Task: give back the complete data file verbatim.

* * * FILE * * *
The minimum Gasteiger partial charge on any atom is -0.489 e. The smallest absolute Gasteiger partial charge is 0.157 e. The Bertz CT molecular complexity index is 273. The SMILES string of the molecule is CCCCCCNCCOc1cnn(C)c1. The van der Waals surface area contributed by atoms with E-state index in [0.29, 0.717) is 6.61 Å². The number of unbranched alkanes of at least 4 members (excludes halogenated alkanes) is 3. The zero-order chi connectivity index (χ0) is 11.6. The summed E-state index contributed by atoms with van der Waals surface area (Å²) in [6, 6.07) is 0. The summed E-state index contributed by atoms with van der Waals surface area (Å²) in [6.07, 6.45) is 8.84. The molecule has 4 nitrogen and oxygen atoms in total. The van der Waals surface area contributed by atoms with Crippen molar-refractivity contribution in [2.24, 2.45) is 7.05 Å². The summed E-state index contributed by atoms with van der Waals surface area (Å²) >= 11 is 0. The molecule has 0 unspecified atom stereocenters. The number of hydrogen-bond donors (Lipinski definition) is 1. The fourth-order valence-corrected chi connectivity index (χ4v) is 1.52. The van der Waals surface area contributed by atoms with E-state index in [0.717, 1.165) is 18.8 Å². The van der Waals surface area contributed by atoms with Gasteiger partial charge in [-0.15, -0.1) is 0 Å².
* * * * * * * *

The minimum Gasteiger partial charge on any atom is -0.489 e. The smallest absolute Gasteiger partial charge is 0.157 e. The Bertz CT molecular complexity index is 273. The SMILES string of the molecule is CCCCCCNCCOc1cnn(C)c1. The van der Waals surface area contributed by atoms with E-state index in [0.29, 0.717) is 6.61 Å². The number of unbranched alkanes of at least 4 members (excludes halogenated alkanes) is 3. The zero-order chi connectivity index (χ0) is 11.6. The summed E-state index contributed by atoms with van der Waals surface area (Å²) in [6, 6.07) is 0. The summed E-state index contributed by atoms with van der Waals surface area (Å²) in [6.07, 6.45) is 8.84. The molecule has 4 nitrogen and oxygen atoms in total. The van der Waals surface area contributed by atoms with Crippen molar-refractivity contribution in [2.24, 2.45) is 7.05 Å². The summed E-state index contributed by atoms with van der Waals surface area (Å²) >= 11 is 0. The molecule has 0 unspecified atom stereocenters. The number of hydrogen-bond donors (Lipinski definition) is 1. The fourth-order valence-corrected chi connectivity index (χ4v) is 1.52. The van der Waals surface area contributed by atoms with E-state index in [0.717, 1.165) is 18.8 Å². The van der Waals surface area contributed by atoms with Gasteiger partial charge in [-0.15, -0.1) is 0 Å².